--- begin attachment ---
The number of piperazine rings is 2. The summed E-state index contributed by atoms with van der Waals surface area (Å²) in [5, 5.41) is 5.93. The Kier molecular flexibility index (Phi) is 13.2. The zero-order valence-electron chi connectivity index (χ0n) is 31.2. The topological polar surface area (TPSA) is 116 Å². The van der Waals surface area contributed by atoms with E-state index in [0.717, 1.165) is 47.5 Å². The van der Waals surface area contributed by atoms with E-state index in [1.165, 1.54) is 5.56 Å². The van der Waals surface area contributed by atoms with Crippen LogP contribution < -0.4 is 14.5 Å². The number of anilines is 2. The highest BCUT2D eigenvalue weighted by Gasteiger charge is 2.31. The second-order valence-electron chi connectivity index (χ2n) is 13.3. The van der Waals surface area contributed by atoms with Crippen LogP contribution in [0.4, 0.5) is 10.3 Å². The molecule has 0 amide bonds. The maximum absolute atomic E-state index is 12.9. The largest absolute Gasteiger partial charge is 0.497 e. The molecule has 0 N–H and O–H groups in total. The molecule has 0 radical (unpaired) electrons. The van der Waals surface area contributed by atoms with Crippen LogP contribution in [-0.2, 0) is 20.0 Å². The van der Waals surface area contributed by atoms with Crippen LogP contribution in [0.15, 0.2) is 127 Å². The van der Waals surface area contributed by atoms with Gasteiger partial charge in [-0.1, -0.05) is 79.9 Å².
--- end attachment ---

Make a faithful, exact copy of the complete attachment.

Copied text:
The number of piperazine rings is 2. The summed E-state index contributed by atoms with van der Waals surface area (Å²) in [5, 5.41) is 5.93. The Kier molecular flexibility index (Phi) is 13.2. The zero-order valence-electron chi connectivity index (χ0n) is 31.2. The topological polar surface area (TPSA) is 116 Å². The van der Waals surface area contributed by atoms with E-state index in [0.717, 1.165) is 47.5 Å². The van der Waals surface area contributed by atoms with E-state index in [1.165, 1.54) is 5.56 Å². The van der Waals surface area contributed by atoms with Crippen LogP contribution < -0.4 is 14.5 Å². The number of anilines is 2. The highest BCUT2D eigenvalue weighted by Gasteiger charge is 2.31. The second-order valence-electron chi connectivity index (χ2n) is 13.3. The van der Waals surface area contributed by atoms with Crippen LogP contribution in [0.4, 0.5) is 10.3 Å². The molecule has 0 amide bonds. The maximum absolute atomic E-state index is 12.9. The largest absolute Gasteiger partial charge is 0.497 e. The molecule has 0 N–H and O–H groups in total. The molecule has 0 radical (unpaired) electrons. The van der Waals surface area contributed by atoms with Crippen LogP contribution in [-0.2, 0) is 20.0 Å². The van der Waals surface area contributed by atoms with Crippen LogP contribution in [0.15, 0.2) is 127 Å². The van der Waals surface area contributed by atoms with Gasteiger partial charge in [-0.1, -0.05) is 79.9 Å².